Google’s Panda 2.0 Update : The Ultimate Guide to Google Updates
Posted: December 9th, 2011 @ 12:20am
In two of its previous updates, the Attribution Update and Panda, Google took a strong position in favor of ranking quality content higher. At the same time, it would drop, or sometimes even entirely remove, low-quality content from its rankings.
The Attribution Update targeted sites with low levels of original content and sites that copied content from other sites. Panda’s main goal was to return the highest-quality result for your search. So, if you searched for the cure to a health condition, pages from our federal government’s website would be more likely to be ranked highly than pages from someone’s blog.
As a result of these updates, Google received a ton of positive feedback from searchers, and sites with high-quality content reported receiving even more traffic.
In Panda 2.0, released on April 11, 2011, Google began to include data about sites users block into its algorithm. It would then take those sites and rank them lower in its rankings.
Additionally, Panda 2.0 would evaluate the results of “long tail” websites. “Long tail” keywords usually refers to key phrases made up of 3 or more words. These words typically return lower-quality results than shorter key phrases of 2 words or less.
Panda 2.0 would delve deeper into those long-tail results and increase Google’s ability to return quality results. Amit Singhal, one of Google’s lead engineers, noted that about 2% of U.S. search queries would be affected.
Also at the time, users could block certain sites from their search results, and Panda 2.0 took this block data into account when ranking sites.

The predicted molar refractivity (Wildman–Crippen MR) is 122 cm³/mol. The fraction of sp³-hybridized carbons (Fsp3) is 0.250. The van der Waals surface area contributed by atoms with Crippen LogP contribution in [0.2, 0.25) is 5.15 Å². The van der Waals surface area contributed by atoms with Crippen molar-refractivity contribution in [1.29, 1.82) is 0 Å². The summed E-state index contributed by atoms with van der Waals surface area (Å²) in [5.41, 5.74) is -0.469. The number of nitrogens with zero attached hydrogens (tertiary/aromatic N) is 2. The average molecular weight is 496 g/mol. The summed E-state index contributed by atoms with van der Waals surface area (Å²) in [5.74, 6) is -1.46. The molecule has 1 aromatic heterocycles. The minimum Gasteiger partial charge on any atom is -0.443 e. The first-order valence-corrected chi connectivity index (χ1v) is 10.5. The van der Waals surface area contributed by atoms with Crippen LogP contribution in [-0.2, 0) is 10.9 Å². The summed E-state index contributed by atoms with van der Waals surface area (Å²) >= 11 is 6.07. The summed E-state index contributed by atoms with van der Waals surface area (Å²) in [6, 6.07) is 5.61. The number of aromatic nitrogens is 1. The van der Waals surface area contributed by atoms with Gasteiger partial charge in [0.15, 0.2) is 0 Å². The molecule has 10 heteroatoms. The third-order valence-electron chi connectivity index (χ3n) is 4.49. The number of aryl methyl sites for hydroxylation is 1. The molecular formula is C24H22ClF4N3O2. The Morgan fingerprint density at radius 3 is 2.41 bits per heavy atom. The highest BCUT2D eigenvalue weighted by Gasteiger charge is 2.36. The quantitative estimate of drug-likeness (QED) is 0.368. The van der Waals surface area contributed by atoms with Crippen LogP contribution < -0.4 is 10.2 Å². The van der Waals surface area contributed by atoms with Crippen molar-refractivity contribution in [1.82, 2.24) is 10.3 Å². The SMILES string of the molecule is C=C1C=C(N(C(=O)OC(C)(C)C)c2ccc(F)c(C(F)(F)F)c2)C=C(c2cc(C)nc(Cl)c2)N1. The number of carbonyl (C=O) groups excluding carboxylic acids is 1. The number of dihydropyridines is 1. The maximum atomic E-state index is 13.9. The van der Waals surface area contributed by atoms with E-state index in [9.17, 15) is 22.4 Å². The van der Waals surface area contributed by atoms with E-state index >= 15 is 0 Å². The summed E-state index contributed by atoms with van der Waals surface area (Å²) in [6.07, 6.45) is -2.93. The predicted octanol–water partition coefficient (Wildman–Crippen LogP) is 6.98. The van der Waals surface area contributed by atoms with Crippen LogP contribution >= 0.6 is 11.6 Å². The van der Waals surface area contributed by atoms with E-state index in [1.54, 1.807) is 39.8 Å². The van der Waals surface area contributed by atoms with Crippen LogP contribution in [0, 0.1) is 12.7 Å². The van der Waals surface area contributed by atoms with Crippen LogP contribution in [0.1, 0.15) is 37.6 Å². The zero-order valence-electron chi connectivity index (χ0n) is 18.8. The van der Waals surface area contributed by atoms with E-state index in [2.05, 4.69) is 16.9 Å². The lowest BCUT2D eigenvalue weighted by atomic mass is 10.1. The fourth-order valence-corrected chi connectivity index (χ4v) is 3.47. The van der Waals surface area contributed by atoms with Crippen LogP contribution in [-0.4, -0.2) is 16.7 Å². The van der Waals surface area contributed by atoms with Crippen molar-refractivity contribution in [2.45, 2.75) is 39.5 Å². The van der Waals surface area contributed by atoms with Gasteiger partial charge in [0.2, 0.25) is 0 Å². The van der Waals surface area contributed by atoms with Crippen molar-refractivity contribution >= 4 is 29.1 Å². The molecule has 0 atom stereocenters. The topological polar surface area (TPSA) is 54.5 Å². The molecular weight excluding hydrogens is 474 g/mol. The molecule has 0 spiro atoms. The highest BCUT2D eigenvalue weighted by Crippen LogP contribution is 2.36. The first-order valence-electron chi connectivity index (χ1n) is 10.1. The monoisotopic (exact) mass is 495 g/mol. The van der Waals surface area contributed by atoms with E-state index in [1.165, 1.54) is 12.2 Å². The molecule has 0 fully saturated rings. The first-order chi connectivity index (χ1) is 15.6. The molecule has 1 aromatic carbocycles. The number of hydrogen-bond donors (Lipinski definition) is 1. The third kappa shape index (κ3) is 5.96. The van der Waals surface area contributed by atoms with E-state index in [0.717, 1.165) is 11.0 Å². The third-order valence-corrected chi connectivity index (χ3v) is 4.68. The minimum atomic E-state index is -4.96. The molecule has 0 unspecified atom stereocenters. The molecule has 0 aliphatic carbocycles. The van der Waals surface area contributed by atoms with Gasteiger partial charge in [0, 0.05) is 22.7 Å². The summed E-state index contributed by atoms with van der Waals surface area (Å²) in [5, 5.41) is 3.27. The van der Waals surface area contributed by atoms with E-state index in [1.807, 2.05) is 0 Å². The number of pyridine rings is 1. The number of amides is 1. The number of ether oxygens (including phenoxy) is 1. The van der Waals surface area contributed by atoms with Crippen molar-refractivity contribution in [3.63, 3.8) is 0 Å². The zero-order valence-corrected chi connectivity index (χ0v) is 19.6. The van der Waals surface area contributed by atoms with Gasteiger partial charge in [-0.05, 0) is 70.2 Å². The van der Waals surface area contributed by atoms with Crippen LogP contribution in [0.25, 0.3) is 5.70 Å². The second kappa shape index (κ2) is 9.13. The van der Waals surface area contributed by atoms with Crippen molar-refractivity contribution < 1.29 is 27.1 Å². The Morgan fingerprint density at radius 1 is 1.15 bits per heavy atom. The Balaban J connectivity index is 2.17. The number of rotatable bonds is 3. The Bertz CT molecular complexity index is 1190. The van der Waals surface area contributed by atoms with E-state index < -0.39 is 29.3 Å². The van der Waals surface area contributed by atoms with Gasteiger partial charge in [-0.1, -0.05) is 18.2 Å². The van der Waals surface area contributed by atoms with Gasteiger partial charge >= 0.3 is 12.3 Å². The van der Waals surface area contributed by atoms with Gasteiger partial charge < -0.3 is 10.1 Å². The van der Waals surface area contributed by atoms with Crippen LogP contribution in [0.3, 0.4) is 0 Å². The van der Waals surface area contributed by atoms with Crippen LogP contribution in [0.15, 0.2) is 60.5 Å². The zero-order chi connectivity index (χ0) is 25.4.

Google stated that it was very pleased with the results of this update, and while it wouldn’t consider any exceptions to the rule, it would nonetheless take feedback from website owners into account.
How Could Panda 2.0 Affect Your Site?
As with all recent Google updates, you are being increasingly forced to focus on having high-quality content on your site. No longer can you slam down the first thing coming to mind, spatter some keywords in it, and publish it.
Now, you have to think it through and write something people will like.
- What is “High-Quality” Anyway?
- What is considered “high-quality” on the internet is much different that what is high-quality for print publication. But, that’s because online reading is a much different animal than reading print publications.
- Online, people are looking for an answer to their question while having to read the fewest words possible. Most articles go no longer than 500 words, and most people don’t even read all of those words.
Online, basically if you do the following, you should be all right:
- Make sure your content is engaging
- Ensure your content solves a problem people have
- Make sure that just about anyone can understand it
- Proofread to make sure you have no spelling or grammar errors
By following that simple procedure, your content should have no problem being labeled “high-quality”, under seo services standards.
Be sure to stay tuned for more parts in this series!
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